There are three major types of biological therapies.
- Immunotherapy. Immunotherapy helps repair, stimulate or enhance the body's natural ability to fight cancer, helping cancer cells. Cancer vaccines, interferon and interleukin-2 treatments are examples of immunotherapies. A newer form of immunotherapy, called ipilimumab (Yervoy), has shown effectiveness in treating advanced melanoma, and studies on its use in treating other forms of cancer are under way.
- Targeted therapy. Targeted therapy uses nonchemotherapy drugs to target specific cancer cells. Unlike chemotherapy, targeted therapy spares normal cells and may reduce the side effects of other therapies. Many anti-cancer targeted therapies are in clinical trials and could be widely used in the future.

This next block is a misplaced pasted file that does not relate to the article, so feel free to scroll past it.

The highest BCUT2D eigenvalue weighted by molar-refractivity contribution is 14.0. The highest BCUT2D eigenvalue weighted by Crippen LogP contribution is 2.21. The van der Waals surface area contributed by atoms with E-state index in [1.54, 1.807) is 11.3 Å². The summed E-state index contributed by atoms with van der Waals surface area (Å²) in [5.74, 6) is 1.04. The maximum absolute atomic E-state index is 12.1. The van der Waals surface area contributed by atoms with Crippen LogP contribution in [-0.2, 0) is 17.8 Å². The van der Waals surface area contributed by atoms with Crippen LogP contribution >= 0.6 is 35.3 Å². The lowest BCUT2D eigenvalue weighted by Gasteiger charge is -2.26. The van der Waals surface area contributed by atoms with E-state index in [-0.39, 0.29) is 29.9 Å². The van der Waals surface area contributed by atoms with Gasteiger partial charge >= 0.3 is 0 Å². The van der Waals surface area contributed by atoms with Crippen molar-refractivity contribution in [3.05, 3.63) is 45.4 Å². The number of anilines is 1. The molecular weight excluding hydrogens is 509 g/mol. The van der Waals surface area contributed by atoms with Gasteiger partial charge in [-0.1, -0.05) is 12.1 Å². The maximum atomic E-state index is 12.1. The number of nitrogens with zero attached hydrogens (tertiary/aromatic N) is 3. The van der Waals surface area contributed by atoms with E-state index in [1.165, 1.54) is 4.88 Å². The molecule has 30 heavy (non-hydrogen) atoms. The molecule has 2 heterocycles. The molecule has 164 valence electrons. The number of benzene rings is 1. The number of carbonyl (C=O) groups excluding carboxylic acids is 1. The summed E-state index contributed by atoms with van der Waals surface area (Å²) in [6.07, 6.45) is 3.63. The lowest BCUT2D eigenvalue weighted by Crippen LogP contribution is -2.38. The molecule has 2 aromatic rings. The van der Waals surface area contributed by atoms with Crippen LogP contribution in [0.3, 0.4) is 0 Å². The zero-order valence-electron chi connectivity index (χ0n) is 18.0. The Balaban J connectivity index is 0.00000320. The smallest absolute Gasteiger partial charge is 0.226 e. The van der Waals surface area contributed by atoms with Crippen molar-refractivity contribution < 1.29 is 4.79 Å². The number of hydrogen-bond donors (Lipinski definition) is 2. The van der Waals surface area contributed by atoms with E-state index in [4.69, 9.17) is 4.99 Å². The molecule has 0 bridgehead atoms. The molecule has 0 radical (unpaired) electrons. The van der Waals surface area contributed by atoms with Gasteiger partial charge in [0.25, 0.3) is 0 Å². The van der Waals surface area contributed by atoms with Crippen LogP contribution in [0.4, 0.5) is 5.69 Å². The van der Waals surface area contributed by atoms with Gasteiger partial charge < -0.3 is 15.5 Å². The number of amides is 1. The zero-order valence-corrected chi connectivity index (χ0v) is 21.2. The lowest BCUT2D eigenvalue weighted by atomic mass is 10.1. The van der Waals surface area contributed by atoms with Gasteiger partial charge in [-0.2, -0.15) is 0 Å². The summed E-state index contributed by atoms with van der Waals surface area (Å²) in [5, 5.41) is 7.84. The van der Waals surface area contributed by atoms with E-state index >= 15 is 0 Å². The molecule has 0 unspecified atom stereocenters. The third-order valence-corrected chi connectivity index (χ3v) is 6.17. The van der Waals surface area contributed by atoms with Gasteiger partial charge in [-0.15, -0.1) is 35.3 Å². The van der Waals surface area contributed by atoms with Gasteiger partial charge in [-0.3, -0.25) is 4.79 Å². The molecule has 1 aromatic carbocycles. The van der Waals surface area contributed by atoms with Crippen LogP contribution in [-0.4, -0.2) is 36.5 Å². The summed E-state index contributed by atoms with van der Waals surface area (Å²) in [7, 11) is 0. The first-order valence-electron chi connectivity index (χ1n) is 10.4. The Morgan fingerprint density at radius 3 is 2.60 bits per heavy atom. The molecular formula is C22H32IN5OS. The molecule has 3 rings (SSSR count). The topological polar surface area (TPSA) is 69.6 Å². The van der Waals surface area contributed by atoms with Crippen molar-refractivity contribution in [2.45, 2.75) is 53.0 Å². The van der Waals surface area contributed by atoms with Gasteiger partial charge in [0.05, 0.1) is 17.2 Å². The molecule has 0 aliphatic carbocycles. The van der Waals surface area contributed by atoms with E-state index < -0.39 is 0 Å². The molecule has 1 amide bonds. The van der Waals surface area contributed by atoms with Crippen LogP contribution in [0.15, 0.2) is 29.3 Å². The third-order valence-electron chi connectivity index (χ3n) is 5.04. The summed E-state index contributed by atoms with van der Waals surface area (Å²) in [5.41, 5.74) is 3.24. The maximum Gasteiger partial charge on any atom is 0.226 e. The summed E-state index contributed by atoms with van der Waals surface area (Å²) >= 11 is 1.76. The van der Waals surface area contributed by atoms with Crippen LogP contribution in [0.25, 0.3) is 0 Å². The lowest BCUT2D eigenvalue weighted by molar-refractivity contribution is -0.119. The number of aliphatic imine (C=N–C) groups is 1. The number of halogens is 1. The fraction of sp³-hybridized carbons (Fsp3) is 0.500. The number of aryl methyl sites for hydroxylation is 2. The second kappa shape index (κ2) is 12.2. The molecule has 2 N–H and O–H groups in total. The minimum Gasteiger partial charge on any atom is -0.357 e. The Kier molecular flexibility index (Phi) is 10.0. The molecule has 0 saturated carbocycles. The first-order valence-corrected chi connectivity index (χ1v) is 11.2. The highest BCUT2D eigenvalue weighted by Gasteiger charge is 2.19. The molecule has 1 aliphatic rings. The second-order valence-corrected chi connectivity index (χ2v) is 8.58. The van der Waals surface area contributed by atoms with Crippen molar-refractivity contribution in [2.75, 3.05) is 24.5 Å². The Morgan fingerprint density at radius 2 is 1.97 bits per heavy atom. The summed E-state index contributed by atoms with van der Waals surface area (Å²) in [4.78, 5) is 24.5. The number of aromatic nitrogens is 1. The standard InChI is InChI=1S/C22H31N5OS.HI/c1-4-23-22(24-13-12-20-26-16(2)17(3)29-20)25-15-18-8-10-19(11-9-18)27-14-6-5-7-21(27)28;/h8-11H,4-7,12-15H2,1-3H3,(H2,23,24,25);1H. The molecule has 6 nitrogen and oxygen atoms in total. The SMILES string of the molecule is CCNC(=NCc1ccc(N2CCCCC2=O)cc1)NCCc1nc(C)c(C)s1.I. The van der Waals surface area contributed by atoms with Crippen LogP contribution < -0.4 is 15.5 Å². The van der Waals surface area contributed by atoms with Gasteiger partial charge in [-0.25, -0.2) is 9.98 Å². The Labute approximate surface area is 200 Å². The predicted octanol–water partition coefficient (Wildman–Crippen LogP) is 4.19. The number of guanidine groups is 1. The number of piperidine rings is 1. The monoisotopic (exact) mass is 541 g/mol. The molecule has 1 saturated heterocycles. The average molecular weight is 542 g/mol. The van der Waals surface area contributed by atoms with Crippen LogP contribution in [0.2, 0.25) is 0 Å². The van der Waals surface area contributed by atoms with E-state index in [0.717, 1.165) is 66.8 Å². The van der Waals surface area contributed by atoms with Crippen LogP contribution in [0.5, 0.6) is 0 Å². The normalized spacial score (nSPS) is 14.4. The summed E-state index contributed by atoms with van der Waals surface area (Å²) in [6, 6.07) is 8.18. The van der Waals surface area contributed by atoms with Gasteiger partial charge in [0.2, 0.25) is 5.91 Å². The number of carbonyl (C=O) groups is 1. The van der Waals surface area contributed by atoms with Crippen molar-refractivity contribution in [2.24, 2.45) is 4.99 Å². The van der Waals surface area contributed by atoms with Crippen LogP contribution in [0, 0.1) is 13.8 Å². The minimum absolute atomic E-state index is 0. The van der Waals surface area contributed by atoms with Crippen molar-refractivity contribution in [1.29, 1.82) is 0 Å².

- Anti-angiogenesis. Anti-angiogenesis (an-tie-an-je-oh-JEN-uh-sis) helps prevent the formation of new blood vessels (angiogenesis) in a tumor. Because tumors need to develop blood vessels to grow or spread, this therapy helps stop them from growing. Mayo researchers are conducting clinical trials involving anti-angiogenesis for several types of cancers.